The Virginian-Pilot
                             THE VIRGINIAN-PILOT 
              Copyright (c) 1995, Landmark Communications, Inc.

DATE: Friday, February 10, 1995              TAG: 9502100647
SECTION: SPORTS                   PAGE: C2   EDITION: FINAL 
                                             LENGTH: Medium:   74 lines


Virginia Tech, casting its lot with the best option for its basketball program, was welcomed into the Atlantic 10 conference Thursday along with the University of Dayton and La Salle for next season.

Earlier in the day, Virginia Commonwealth announced that it would join the Colonial Athletic Association, also for the 1995-96 season.

Both Virginia Tech and VCU last week reached $1 million-plus settlements with the Metro Conference, which expelled the two schools in order to merge with Houston and most of the Great Midwest Conference.

The Colonial aggressively courted both schools. But Virginia Tech's goal is to get into the Big East - the Hokies already play football in that conference - and Virginia Tech officials believe entry into the Atlantic 10 will help facilitate that mission.

``It came down to what was the best fit for Virginia Tech, particularly for men's and women's basketball,'' athletic director Dave Braine said. ``When you look at the student body, the basic geographic location of our out-of-state students is the Northeast. And the fact that we already have a Northeast identity, it just felt like a better fit.''

Virginia Tech, Dayton, the only school from the Great Midwest not invited into the new merged league, and La Salle, which is leaving the Midwestern Collegiate Conference, boost the Atlantic 10's membership to 12 schools.

But conference commissioner Linda Bruno said the league will retain the name Atlantic 10. For basketball, it will split into two six-team divisions, the breakdown of which will be determined soon.

``This is a proud day in our history,'' Bruno said. ``I think we're going to get much better at everything we do.''

The Atlantic 10 also recently added Fordham and Xavier to replace West Virginia and Rutgers, which are leaving for the Big East. The other members are Temple, Massachusetts, St. Joseph's, Duquesne, St. Bonaventure, George Washington and Rhode Island.

Virginia Tech men's basketball coach Bill Foster, who lobbied Braine for the Atlantic 10 over the Colonial, said, ``I'm glad we finally know where we're going to be. The uncertainty has been a real distraction for the team, and it hasn't been good for recruiting. There are a lot of kids we talked to who really wouldn't get serious about visiting Virginia Tech until we knew what league we were going to be in.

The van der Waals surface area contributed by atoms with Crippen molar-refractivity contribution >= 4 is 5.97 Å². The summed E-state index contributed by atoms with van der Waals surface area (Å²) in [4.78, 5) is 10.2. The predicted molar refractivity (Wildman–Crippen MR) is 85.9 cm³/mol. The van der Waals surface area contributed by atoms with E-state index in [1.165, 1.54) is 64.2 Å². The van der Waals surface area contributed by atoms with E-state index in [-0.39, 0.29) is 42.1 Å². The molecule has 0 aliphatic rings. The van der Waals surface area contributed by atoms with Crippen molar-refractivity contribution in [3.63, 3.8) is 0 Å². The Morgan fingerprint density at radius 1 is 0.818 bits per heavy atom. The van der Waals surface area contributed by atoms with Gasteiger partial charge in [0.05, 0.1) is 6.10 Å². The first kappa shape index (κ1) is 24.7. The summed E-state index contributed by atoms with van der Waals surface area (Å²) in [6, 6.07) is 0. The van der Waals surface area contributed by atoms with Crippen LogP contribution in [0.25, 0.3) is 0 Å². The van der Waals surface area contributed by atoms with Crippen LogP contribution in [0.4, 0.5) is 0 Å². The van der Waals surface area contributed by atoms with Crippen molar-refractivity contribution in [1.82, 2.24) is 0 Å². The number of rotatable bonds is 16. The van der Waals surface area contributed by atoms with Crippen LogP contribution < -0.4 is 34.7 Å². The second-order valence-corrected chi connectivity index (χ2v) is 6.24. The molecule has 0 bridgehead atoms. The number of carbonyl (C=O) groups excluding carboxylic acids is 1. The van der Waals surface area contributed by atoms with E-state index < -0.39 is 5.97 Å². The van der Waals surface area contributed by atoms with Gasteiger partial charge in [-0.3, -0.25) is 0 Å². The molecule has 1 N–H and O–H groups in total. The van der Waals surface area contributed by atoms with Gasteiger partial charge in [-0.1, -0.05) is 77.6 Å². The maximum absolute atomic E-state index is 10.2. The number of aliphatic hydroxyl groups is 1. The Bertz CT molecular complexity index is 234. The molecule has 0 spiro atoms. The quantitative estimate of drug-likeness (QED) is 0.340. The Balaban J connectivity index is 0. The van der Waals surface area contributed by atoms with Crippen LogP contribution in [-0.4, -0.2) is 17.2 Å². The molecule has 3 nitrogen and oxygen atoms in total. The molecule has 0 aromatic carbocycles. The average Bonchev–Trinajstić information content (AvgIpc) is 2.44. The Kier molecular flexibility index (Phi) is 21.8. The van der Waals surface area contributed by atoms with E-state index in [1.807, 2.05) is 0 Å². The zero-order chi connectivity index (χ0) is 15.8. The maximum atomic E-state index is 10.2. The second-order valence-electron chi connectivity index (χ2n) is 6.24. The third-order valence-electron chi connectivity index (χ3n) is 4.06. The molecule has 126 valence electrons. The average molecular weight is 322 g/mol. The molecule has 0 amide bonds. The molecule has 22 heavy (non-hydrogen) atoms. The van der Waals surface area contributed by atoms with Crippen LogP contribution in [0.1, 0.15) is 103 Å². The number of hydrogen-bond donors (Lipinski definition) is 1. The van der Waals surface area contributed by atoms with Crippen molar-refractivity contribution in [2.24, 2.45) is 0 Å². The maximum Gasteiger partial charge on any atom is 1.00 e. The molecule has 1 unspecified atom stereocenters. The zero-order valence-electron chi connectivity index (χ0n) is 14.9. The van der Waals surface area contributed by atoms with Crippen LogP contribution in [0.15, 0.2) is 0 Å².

``I think our kids are excited about playing in that league, against a lot of teams we've never played much before.''

The Hokies played Xavier this season and last, and have played 60 games in their history against George Washington, but not since the 1991-92 season. Aside from those two schools, however, the Hokies have not played one of their new league-mates since they met Temple in the 1984-85 season. Tech is 41-41 overall against its new conference mates.

Foster said the move from the Metro to the Atlantic 10 is a step up in the quality of basketball. Massachusetts has been the nation's top-ranked team this season and Temple in the last decade has made strong runs in the NCAA tournament.

``If you go back and look at TV exposure and the number of teams in the playoffs and in the top 20 the last five years, they've had more than (the Metro) has had,'' Foster said. ``Who knows what the next five will bring? But everything considered, I think things worked out real well for Virginia Tech.''

In joining the Colonial, VCU brings the membership to nine schools, five others of which are in Virginia - Old Dominion, James Madison, William and Mary, Richmond and George Mason.

VCU athletic director Richard Sander called the league ``one of the finest conferences in the country for baseball, field hockey and soccer.

``There are benefits for both the student-athletes and the fans. We look forward to enhanced state rivalries in all sports - primarily basketball - and playing in our own backyard will give our fans a great opportunity to support our conference play.'' by CNB